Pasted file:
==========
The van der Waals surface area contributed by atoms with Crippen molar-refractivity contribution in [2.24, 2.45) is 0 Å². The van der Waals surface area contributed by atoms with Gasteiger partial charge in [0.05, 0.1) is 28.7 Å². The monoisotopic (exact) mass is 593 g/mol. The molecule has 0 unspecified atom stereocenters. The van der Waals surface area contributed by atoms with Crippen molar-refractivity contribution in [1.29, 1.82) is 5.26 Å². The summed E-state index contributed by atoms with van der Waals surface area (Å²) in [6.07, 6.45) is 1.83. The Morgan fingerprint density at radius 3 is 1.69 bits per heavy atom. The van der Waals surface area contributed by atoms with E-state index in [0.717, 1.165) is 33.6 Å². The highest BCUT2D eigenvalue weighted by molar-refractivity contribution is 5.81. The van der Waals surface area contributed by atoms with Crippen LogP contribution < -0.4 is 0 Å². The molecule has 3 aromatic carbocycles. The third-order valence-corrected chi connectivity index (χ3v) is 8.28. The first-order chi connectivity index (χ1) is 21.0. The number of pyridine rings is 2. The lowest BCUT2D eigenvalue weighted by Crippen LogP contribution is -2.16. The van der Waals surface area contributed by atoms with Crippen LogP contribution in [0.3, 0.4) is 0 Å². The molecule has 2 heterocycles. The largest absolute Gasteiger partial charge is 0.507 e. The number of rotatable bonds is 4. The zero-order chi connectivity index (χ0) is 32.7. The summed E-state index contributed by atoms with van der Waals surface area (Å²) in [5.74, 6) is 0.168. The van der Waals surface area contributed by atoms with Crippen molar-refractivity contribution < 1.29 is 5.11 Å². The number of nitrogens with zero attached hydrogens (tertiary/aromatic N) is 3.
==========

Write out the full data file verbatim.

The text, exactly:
The van der Waals surface area contributed by atoms with Crippen molar-refractivity contribution in [2.24, 2.45) is 0 Å². The van der Waals surface area contributed by atoms with Gasteiger partial charge in [0.05, 0.1) is 28.7 Å². The monoisotopic (exact) mass is 593 g/mol. The molecule has 0 unspecified atom stereocenters. The van der Waals surface area contributed by atoms with Crippen molar-refractivity contribution in [1.29, 1.82) is 5.26 Å². The summed E-state index contributed by atoms with van der Waals surface area (Å²) in [6.07, 6.45) is 1.83. The Morgan fingerprint density at radius 3 is 1.69 bits per heavy atom. The van der Waals surface area contributed by atoms with E-state index in [0.717, 1.165) is 33.6 Å². The highest BCUT2D eigenvalue weighted by molar-refractivity contribution is 5.81. The van der Waals surface area contributed by atoms with Crippen LogP contribution < -0.4 is 0 Å². The molecule has 3 aromatic carbocycles. The third-order valence-corrected chi connectivity index (χ3v) is 8.28. The first-order chi connectivity index (χ1) is 21.0. The number of pyridine rings is 2. The lowest BCUT2D eigenvalue weighted by Crippen LogP contribution is -2.16. The van der Waals surface area contributed by atoms with Crippen LogP contribution in [0.3, 0.4) is 0 Å². The molecule has 2 heterocycles. The largest absolute Gasteiger partial charge is 0.507 e. The number of rotatable bonds is 4. The zero-order chi connectivity index (χ0) is 32.7. The summed E-state index contributed by atoms with van der Waals surface area (Å²) in [5.74, 6) is 0.168. The van der Waals surface area contributed by atoms with Crippen molar-refractivity contribution < 1.29 is 5.11 Å². The number of nitrogens with zero attached hydrogens (tertiary/aromatic N) is 3.